Centrists Outside The Overton Window
Overton window – the spectrum of ideas on public policy and social issues considered acceptable by the general public at a given time.
The main thing that sets the size of the world economy today is the amount of innovation that has happened before today. In general we don’t induce enough innovation, as innovators tend to benefit society more than themselves. Thus better innovation institutions, which offer stronger incentives to innovate well, are probably the main way to make a better wealthier more prosperous tomorrow.
Innovation is also terribly important in politics and governance. Most of today’s official policies today were once only proposals, and before that quite unpopular proposals. That is, most current policies were once outside the Overton window of policies seen as acceptable to at least consider.
The usual political and governance processes are about choosing among policies within the Overton window. Almost everything you see in government, politics, and the media is part of this process. As well as a great many things you don’t see. But just as important are the less visible processes that happen outside the Overton window, processes which decide which of the vast space of logically possible policies are moved closer to the edge of that window, where random fluctuations might tip them in.
These processes by which outside proposals are honed and selected seem especially neglected today. The main groups who attend to them seem to be political extremists, whose ideal policies are far outside the current Overton window. Such extremists seek ways to reframe political alliances or issues to move the Overton window, and thus gain more favorable consideration for their extreme ideal points.
Now given how important is innovation, and how neglected is the vast space of policies outside the tiny Overton window, it is good that at least some are thinking outside this “box”. But it also seems a shame that these are mainly extremists.
Our usual business and tech innovation would be worse if most of this was done by extremists pushing unusual agendas regarding how we should all want to live. For example, imagine if cell phones were only likely to be developed by religious cults with a deep hatred of wires. It is good that instead most business and tech innovation is instead driven by profit incentives, as that drives them to explore a much wider space of possibilities.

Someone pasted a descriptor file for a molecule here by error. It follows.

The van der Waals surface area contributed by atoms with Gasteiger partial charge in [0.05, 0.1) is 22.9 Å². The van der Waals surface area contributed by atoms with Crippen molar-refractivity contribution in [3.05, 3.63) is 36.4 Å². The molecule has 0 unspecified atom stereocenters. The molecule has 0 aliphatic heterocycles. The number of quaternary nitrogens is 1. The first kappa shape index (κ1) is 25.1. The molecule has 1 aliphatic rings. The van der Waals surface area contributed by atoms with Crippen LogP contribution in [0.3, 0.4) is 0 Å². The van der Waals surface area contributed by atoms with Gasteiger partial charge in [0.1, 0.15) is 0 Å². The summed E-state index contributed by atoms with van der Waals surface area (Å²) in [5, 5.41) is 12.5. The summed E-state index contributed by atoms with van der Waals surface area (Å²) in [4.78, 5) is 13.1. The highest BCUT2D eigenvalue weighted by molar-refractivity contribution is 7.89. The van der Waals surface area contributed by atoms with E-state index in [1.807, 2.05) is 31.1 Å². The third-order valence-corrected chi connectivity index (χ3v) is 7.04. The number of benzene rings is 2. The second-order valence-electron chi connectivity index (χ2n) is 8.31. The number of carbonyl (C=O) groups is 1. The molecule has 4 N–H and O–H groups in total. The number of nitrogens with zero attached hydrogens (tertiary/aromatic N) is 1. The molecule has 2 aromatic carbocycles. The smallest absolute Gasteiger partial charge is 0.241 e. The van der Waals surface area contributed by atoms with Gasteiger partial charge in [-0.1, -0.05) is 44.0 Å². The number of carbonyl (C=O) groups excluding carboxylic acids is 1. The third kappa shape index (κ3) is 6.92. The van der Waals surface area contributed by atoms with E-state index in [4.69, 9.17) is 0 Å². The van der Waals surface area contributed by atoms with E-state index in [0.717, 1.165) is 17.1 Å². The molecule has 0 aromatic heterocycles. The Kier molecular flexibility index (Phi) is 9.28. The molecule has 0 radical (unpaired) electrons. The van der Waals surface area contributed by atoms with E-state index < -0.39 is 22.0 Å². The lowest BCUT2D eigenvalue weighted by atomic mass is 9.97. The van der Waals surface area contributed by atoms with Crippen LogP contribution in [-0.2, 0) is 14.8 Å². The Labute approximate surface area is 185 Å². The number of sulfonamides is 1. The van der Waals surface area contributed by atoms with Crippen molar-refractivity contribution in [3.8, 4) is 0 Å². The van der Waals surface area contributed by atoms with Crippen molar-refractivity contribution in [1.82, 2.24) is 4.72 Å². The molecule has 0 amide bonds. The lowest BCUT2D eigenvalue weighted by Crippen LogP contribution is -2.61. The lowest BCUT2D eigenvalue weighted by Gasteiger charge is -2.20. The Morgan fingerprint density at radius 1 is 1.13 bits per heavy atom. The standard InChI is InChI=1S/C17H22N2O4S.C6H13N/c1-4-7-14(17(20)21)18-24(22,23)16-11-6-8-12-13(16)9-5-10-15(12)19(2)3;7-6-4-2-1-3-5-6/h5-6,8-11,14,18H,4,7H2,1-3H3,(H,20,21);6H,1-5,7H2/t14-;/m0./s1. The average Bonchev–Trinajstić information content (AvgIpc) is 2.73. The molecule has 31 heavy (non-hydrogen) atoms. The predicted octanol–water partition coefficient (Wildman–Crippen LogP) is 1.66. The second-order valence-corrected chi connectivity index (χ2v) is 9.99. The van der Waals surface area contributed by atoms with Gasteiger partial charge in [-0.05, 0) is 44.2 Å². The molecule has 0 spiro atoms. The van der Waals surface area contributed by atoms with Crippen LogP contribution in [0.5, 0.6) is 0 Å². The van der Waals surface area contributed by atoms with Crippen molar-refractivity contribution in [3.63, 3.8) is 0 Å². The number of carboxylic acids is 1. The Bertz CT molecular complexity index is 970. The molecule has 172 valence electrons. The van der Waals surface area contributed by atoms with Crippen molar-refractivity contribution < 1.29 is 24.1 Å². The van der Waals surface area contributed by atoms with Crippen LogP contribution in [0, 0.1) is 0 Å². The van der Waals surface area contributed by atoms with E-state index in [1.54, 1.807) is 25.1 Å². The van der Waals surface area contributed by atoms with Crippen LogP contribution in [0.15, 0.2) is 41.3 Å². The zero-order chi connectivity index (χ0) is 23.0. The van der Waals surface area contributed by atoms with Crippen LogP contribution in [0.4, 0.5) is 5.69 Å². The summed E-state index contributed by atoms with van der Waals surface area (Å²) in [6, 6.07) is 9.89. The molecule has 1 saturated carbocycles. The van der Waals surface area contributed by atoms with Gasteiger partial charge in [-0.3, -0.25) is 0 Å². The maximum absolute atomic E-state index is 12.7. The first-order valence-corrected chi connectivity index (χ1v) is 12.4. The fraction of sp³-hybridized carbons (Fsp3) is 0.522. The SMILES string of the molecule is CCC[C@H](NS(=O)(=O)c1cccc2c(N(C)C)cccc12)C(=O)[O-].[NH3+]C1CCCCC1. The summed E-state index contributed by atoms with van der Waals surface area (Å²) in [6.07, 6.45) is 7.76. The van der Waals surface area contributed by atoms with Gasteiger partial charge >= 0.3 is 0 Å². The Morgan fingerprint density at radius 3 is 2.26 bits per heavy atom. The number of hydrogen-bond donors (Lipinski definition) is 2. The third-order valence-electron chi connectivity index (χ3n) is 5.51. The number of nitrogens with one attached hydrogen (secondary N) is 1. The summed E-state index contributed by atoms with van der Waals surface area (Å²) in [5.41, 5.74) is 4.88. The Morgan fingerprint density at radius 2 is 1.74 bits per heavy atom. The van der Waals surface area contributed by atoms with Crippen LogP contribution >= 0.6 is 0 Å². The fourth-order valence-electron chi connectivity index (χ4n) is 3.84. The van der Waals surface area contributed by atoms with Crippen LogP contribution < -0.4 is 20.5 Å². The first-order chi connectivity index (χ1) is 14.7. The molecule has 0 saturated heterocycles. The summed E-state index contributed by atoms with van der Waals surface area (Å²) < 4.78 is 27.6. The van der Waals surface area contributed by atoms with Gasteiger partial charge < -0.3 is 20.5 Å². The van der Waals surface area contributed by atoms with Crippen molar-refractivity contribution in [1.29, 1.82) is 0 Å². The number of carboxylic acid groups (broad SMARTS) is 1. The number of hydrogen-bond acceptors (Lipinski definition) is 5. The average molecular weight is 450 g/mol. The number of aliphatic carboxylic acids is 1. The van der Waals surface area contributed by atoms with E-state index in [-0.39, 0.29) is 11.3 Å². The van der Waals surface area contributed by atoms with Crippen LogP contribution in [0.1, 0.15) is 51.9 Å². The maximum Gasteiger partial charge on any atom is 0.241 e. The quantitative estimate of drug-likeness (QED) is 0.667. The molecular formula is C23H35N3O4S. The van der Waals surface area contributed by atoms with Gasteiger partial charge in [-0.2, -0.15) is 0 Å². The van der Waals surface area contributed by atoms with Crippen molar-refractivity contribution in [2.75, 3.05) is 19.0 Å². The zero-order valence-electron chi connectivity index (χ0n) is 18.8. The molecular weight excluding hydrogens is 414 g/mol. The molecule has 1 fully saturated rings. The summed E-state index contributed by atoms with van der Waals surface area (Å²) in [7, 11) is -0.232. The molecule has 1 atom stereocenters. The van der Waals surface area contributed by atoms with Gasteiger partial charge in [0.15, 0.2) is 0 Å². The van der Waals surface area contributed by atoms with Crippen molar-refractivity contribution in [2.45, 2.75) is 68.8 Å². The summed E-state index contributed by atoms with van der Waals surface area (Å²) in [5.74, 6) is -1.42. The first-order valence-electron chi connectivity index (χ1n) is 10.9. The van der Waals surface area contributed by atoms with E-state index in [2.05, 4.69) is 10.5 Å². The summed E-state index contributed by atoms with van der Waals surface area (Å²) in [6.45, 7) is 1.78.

This common diagram describing the Overton window is seriously misleading, as it presents policy as a one-dimensional spectrum. In fact, the real space of policies is hugely multi-dimensional, with a “Overton hypercube” that takes up only tiny fraction of this vast space. It is thus perfectly rational to want to explore that vast space, even by those who are “centrists” with respect to the usually small number of ideological dimensions. There are surely a great many good policies out there in that vast space which are attractive to centrists, if only they can find and hone them.
Thus we want many such centrists to help explore this space, and not just a few extremists. Perhaps in future posts I’ll make some new more concrete proposals for how to better recruit centrists, and most everyone, to explore the vast space of possible policies that lie outside the tiny Overton hypercube. To help hone and select candidates, moving them closer to the edge of this Overton “window.” After which they may later drift inside that window, to become live possibilities for adoption. The better we explore the total space of policy options, the better will be the policies that we adopt.